The findings, which were recently published in the Social Psychological and Personality Science Journal by a team of researchers at the University of Amsterdam, the University of Haifa, and the Ben-Gurion University found that unlike actual smiles, "smileys do not increase perceptions of warmth and actually decrease perceptions of competence."
To determine this, they conducted a series of experiments in which hundreds of participants were asked to read work-related emails from unknown people, then evaluate them based on both the competence and "warmth" of the person who sent it. And while the messages were all similar, those that contained smileys not only didn't have any effect on how warm a person seemed, but actually reduced the perception of the sender's level of competence.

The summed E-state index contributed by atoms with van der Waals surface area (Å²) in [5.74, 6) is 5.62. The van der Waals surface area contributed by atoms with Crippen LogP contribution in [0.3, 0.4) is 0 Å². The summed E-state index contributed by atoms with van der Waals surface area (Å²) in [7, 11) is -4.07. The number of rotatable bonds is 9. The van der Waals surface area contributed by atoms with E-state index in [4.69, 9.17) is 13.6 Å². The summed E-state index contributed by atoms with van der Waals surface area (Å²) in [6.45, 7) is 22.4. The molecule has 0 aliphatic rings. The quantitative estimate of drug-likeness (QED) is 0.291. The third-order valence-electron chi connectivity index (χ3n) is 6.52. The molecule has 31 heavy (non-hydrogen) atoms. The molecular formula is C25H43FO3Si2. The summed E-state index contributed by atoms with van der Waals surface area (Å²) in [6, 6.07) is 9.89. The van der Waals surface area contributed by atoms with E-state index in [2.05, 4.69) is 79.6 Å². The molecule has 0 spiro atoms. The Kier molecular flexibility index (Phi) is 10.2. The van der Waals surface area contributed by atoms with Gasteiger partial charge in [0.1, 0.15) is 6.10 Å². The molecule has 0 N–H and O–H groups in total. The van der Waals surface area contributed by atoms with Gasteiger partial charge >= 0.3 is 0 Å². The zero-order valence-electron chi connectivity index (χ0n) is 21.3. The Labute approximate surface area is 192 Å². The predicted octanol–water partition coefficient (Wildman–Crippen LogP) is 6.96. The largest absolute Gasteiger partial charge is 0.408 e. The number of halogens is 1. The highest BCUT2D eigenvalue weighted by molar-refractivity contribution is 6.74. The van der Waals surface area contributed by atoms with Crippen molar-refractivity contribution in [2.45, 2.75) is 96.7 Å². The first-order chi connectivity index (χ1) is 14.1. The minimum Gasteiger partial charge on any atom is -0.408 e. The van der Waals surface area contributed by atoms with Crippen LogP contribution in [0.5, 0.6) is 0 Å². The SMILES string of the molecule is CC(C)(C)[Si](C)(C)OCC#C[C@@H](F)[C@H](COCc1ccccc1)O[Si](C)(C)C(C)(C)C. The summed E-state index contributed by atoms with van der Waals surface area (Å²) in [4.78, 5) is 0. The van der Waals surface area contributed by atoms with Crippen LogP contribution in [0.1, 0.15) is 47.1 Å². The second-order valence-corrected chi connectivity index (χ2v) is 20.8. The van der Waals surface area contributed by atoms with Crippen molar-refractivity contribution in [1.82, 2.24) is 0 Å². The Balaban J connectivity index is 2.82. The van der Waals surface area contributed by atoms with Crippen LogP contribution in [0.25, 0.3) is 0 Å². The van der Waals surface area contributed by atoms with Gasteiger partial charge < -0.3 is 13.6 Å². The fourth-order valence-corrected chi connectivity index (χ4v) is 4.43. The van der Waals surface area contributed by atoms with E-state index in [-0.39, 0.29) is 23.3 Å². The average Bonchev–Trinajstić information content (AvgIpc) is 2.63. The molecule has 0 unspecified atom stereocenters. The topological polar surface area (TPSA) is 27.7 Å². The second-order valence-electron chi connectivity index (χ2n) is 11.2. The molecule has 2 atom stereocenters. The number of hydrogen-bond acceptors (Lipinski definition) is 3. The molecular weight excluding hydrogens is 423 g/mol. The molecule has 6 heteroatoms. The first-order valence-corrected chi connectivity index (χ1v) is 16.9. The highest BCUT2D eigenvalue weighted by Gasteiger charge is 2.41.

As Dr. Ella Glikson, one of the lead researchers behind the study explained, "When the participants were asked to respond to e-mails on formal matters, their answers were more detailed and they included more content-related information when the e-mail did not include a smiley." So essentially, including a smiley in a message flags you as someone less worthy of time and energy. "We found that the perceptions of low competence if a smiley is included in turn undermined information sharing," Glikson said.